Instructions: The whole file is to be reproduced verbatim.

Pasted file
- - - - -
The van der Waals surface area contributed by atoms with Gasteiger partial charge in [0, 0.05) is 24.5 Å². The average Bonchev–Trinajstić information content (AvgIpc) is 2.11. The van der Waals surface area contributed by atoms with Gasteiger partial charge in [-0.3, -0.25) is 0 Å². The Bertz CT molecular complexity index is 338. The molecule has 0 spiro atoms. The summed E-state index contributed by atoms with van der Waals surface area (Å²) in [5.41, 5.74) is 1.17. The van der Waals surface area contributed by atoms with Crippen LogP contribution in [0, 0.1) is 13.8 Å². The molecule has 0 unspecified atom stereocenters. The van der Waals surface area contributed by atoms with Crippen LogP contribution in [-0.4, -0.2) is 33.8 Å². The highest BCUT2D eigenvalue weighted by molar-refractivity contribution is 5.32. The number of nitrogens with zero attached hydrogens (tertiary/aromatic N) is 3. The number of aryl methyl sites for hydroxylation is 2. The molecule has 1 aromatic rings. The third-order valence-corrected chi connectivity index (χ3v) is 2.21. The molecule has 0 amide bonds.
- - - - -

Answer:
The van der Waals surface area contributed by atoms with Gasteiger partial charge in [0, 0.05) is 24.5 Å². The average Bonchev–Trinajstić information content (AvgIpc) is 2.11. The van der Waals surface area contributed by atoms with Gasteiger partial charge in [-0.3, -0.25) is 0 Å². The Bertz CT molecular complexity index is 338. The molecule has 0 spiro atoms. The summed E-state index contributed by atoms with van der Waals surface area (Å²) in [5.41, 5.74) is 1.17. The van der Waals surface area contributed by atoms with Crippen LogP contribution in [0, 0.1) is 13.8 Å². The molecule has 0 unspecified atom stereocenters. The van der Waals surface area contributed by atoms with Crippen LogP contribution in [-0.4, -0.2) is 33.8 Å². The highest BCUT2D eigenvalue weighted by molar-refractivity contribution is 5.32. The number of nitrogens with zero attached hydrogens (tertiary/aromatic N) is 3. The number of aryl methyl sites for hydroxylation is 2. The molecule has 1 aromatic rings. The third-order valence-corrected chi connectivity index (χ3v) is 2.21. The molecule has 0 amide bonds.